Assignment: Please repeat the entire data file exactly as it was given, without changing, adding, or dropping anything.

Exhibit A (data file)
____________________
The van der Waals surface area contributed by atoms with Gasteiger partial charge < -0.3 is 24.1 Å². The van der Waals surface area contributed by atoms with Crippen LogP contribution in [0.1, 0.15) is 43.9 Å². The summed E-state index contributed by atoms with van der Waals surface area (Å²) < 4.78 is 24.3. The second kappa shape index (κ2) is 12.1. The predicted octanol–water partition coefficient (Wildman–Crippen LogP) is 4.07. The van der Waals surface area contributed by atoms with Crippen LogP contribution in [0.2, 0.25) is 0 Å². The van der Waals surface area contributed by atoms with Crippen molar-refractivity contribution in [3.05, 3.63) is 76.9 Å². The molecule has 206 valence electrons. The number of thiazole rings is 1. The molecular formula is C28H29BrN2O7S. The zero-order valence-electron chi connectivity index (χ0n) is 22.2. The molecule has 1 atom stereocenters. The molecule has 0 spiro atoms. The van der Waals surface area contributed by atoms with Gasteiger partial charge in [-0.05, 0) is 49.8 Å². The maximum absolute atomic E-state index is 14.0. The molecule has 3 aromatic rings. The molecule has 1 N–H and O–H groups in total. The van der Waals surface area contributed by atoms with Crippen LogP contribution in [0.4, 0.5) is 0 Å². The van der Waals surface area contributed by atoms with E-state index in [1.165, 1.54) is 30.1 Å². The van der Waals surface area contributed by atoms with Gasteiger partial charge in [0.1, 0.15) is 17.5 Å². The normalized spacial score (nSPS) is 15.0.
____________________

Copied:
The van der Waals surface area contributed by atoms with Gasteiger partial charge < -0.3 is 24.1 Å². The van der Waals surface area contributed by atoms with Crippen LogP contribution in [0.1, 0.15) is 43.9 Å². The summed E-state index contributed by atoms with van der Waals surface area (Å²) < 4.78 is 24.3. The second kappa shape index (κ2) is 12.1. The predicted octanol–water partition coefficient (Wildman–Crippen LogP) is 4.07. The van der Waals surface area contributed by atoms with Crippen LogP contribution in [0.2, 0.25) is 0 Å². The van der Waals surface area contributed by atoms with Crippen molar-refractivity contribution in [3.05, 3.63) is 76.9 Å². The molecule has 206 valence electrons. The number of thiazole rings is 1. The molecular formula is C28H29BrN2O7S. The zero-order valence-electron chi connectivity index (χ0n) is 22.2. The molecule has 1 atom stereocenters. The molecule has 0 spiro atoms. The van der Waals surface area contributed by atoms with Gasteiger partial charge in [-0.05, 0) is 49.8 Å². The maximum absolute atomic E-state index is 14.0. The molecule has 3 aromatic rings. The molecule has 1 N–H and O–H groups in total. The van der Waals surface area contributed by atoms with Crippen LogP contribution in [0.4, 0.5) is 0 Å². The van der Waals surface area contributed by atoms with E-state index in [1.165, 1.54) is 30.1 Å². The van der Waals surface area contributed by atoms with Gasteiger partial charge in [0.1, 0.15) is 17.5 Å². The normalized spacial score (nSPS) is 15.0.